How Trauma Affects The Brain – Most Americans are familiar with the concept of post-traumatic stress disorder (PTSD) as a condition that affects veterans or those exposed to horrific violence. In fact, post-traumatic stress disorder arose from conditions informally called “war neurosis” or “shell shock.” What is less known is that many children emerge from childhood with similar conditions that fit the clinical profile of PTSD. Growing up with instability, abuse, neglect, and poverty can lead to stress and trauma that looks like PTSD and affects development. Trauma is so common among children that doctors have coined a new term to try to explain it: developmental trauma disorder.
How is it possible, in a society as safe and developed as America, for our children to emerge from childhood in a state similar to those who went to war?
- 1 How Trauma Affects The Brain
- 2 Brain Mris Reveal Impact Of ‘toxic Stress’ On Black Children
- 3 Traumatic Brain Injuries
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- 3.2 Childhood Trauma May Affect The Structure Of The Brain
How Trauma Affects The Brain
Researchers have found that prolonged exposure to stress and aversive experiences harms people, and the effects continue long after the stress and aversive experiences end. When we encounter situations that our brain perceives as life-threatening, our body prepares for a fight-or-flight response. Our body produces cortisol, the stress hormone, so we can muster the energy needed to escape or confront a threat.
Brain Mris Reveal Impact Of ‘toxic Stress’ On Black Children
Imagine going into the jungle and encountering a tiger: we recognize the potential danger and our body produces cortisol so we can fight the tiger or run away. This rapid mobilization of your body’s resources is essential for human survival. But when a threat occurs over a long period of time, or our brain and body continue to prepare for fight or flight even after the threat has passed, then you have signs of PTSD.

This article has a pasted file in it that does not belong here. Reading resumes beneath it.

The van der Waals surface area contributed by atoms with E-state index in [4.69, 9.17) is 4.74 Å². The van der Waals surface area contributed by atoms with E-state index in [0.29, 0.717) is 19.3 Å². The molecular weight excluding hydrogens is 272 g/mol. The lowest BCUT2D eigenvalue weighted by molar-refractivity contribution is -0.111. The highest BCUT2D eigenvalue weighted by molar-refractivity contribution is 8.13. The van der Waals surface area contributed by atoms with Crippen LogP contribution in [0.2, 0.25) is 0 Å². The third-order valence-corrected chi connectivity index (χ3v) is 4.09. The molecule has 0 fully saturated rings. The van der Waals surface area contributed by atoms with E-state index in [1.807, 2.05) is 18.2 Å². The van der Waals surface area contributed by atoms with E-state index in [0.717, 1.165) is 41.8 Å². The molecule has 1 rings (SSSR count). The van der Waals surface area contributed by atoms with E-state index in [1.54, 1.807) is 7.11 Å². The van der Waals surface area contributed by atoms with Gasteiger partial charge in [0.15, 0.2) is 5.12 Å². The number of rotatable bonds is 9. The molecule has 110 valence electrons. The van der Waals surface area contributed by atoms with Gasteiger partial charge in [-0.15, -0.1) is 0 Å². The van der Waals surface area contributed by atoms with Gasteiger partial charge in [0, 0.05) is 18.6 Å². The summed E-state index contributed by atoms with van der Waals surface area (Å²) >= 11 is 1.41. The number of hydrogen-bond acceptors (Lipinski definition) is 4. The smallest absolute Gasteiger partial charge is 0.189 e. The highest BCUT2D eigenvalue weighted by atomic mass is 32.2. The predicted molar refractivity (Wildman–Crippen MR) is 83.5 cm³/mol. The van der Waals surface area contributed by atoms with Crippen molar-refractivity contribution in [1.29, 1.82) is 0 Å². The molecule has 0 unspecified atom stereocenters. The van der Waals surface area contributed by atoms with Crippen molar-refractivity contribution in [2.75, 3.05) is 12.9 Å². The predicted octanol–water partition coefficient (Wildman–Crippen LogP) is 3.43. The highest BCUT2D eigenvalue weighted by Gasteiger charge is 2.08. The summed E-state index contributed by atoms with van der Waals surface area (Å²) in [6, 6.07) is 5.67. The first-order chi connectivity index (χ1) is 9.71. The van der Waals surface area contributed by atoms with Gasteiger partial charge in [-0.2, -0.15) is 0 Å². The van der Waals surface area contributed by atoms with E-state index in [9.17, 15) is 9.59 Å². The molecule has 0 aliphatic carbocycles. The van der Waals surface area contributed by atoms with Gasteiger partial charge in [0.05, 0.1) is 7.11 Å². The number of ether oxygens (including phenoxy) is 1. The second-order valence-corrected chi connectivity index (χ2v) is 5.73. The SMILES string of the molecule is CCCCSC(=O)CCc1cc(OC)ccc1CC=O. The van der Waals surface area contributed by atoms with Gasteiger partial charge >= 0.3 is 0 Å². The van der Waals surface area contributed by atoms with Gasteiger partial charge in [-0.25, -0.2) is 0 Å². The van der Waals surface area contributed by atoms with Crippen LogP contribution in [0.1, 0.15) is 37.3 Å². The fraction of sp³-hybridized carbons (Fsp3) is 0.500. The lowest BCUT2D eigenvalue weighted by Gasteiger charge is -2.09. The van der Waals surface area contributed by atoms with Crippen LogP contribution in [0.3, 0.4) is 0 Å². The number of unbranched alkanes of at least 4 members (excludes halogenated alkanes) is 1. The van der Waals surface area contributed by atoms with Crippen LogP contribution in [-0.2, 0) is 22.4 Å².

This heightened state of arousal manifests itself in increased vigilance, anxiety, and restlessness. Memories or external triggers can stimulate a response, and even the thought of an aversive experience causes a release of cortisol. When this happens to children, it is much more devastating because the chronic stress response alters the child’s development.
Their brains and bodies develop differently as a result of living in situations that feel unsafe, abusive, or neglectful. This is one of the differences that has led researchers to distinguish between PTSD and developmental traumatic disorder.
When traumatic exposure occurs during critical periods of a child’s development, the essence of a person’s being changes. Take, for example, a child between the ages of 7 and 11 who is being sexually abused by his stepfather. Their entire sense of the world and themselves is turned upside down by this disorienting and frightening experience. Children survive unthinkable violence by “adapting” to it in ways that alter their development.
How Trauma Can Affect A Child’s Brain, Development And Relationships — Gheorg